Updated: 04/01/2018 by Computer Hope
A keyboard shortcut is one or more keys used to perform a menu function or other common functions in an application.
Keyboard shortcuts usually are not as intuitive as point-and-click mouse actions; however, they can be utilized by the novice users in frequently used programs to get to locations much faster than using the mouse.
Note: A keyboard shortcut may also be referred to as an accelerator key, access key, hot key, shortcut, or shortcut key.
How to use a keyboard shortcut
A keyboard shortcut is activated with a key combination — pressing two, or more, keys at once on the keyboard. These keys include at least one modifier key in combination with one or more other keys.
Like most other computer documentation Computer Hope lists keyboard shortcuts with a plus symbol between them indicating that both keys need to be pressed at the same time. For example, the keyboard shortcut to select all text is Ctrl+A, which means press and hold down the Ctrl key and press the “A” key at the same time and then let go of both keys.
Note: In Windows operating systems, keyboard shortcuts are not case sensitive. So, although the Ctrl+A shortcut is written with a capital “A,” a lowercase “a” will also trigger the shortcut.
Tip: Keyboard shortcuts are not universal. A keyboard shortcut that works in Microsoft Windows will not always work on the Apple macOS, and software keyboard shortcut that works in Microsoft Word may not work in OpenOffice.
Note: Although we follow the above method of showing a keyboard shortcut some documentation may list a shortcut key as ^A instead of Ctrl+A. The caret (^) in front of a letter, number or series of letters and numbers also indicates the Ctrl key.
Function key keyboard shortcuts
Although most keyboard shortcuts are two or more keys the function keys at the top of your keyboard can also be used by themselves as a shortcut key. For example, the F7 key in Microsoft Word and other Microsoft programs is the shortcut key for the Spell Checker. The function keys can also be used with other modifier keys to perform additional functions. For example, Shift+F7 (pressing and holding the Shift key while pressing the F7 key) opens a Thesaurus in Microsoft Word.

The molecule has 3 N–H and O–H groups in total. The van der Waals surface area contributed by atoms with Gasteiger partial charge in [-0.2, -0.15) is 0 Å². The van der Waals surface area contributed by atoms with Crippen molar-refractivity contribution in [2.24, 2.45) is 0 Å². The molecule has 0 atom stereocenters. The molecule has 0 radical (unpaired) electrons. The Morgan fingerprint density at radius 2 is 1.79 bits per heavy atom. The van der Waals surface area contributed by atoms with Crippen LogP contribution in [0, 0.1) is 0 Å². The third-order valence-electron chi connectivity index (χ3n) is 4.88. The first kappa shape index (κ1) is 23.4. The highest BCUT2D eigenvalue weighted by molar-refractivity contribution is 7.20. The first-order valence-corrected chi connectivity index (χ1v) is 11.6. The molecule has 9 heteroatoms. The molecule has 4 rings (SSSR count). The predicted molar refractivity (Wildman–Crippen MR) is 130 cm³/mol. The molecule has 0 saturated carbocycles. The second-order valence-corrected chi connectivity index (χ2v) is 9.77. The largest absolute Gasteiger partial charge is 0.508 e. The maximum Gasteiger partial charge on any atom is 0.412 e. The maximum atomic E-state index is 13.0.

How to identify and learn keyboard shortcuts
For most programs with a file menu a keyboard shortcut and be learned by examining what letters are underlined, which is a mnemonic or reminder of what the shortcut key is used to access that function of the file menu. Some programs may also show the shortcut key to the right of all file menu drop-down options.
For example, the image to the right has an underline on the “F” in File, which means you can press the Alt key and then the “F” key to access the File menu.
Tip: All of the main file menu options (e.g., File, Edit, View, etc.) are accessed with the Alt key and the underlined letter.
Note: If your program has a file menu, but none of the letters are underlined it may not show underlined characters until you press and hold the Alt key. If your program does not have a file menu, the keyboard shortcuts cannot be learned using this method and would need to be learned from product documentation or through our shortcut listing.
In the same image above, you can see that some of the common features, such as Open (Ctrl+O) and Save (Ctrl+S), have shortcut keys assigned to them. As you begin to memorize shortcut keys, you’ll notice that many applications share the same shortcut keys.
How to enable a programs keyboard shortcut underline
With new versions of Windows, most programs no longer show the keyboard shortcut underline until you press and hold the Alt key. To re-enable this feature follow the instructions below.
- Open the Control Panel
- In the Control Panel click Ease of Access
- In Ease of Access, click Change how your keyboard works
- Finally, check the Underline keyboard shortcuts and access keys and then click Ok.
Keyboard terms, Macro, Mnemonic, Modifier key, Programmable function key, Shortcut, StickyKeys, Special key